Physiologia : Natural Philosophy in Late Aristotelian and Cartesian Thought
Sixteenth-century Aristotelianism was the culmination of four centuries of commentary and criticism. Physiologia is one of the first books to provide an accessible and comprehensive guide to that tradition in natural philosophy. In an incisive and readable treatment, Dennis Des Chene illuminates the continuities and disruptions between medieval and modern philosophy and promotes a new understanding of the philosophical setting in which modern notions of science emerged.
- Paperback | 448 pages
- 155 x 235 x 23mm | 28g
- 01 May 2010
- Cornell University Press
- Ithaca, United States
"Des Chene successfully shows that these philosophers were fully aware of the problems in Aristotle's notion of the soul. He also shows that the questions fundamental to the Aristotelian psychology were not so much answered by Descartes and his followers as mooted." -- Peter Lautner * Bryn Mawr Review * "This rangy and precise book deserves to be read even by those historians who think they are bored with Descartes. While offering surprising and detailed readings of bewildering texts like the Description of the Human Body, Des Chene constructs a powerful, sad narrative of the Cartesian disenchantment of the body. Along the way he also delivers provocative views on topics as various as teleology, the role of illustrations in the history of mechanism, theories of the sexual differentiation of the foetus, and problems of simulation in scientific method." -- Paula Gould Chester * British Journal for the History of Science * "A very impressive body of research.... Des Chene provides much thought-provoking discussion.... For the growing number of scholars with a serious interest in late scholasticism and its relationship to early modern philosophy, the book should be very stimulating and a rich source of information." * Philosophical Review *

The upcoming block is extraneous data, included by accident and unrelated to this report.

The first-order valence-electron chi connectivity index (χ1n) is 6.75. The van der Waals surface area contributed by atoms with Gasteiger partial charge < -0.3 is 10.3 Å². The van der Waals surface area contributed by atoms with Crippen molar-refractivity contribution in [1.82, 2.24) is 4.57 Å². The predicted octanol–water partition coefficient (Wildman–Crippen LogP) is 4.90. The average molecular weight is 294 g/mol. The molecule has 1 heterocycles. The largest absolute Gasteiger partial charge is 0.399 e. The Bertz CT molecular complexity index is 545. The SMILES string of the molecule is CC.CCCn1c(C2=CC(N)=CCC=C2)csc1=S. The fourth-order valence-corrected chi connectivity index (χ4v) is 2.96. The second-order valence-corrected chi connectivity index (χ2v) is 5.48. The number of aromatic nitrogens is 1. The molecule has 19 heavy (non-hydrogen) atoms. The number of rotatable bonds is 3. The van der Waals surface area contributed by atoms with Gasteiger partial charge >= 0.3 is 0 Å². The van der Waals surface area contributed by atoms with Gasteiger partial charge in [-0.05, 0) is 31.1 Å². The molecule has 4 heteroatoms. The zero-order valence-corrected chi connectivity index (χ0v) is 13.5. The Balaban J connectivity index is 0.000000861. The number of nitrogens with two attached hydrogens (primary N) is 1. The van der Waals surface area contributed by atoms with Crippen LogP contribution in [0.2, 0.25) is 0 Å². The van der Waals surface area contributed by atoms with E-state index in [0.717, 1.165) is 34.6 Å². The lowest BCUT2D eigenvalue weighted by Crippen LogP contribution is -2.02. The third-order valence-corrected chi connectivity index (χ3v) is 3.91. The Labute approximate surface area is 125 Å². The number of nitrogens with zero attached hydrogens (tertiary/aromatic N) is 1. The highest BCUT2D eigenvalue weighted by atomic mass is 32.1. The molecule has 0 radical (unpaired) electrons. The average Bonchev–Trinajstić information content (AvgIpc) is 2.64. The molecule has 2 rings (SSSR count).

About Dennis Des Chene
Dennis Des Chene is Professor of Philosophy at Washington University in Saint Louis.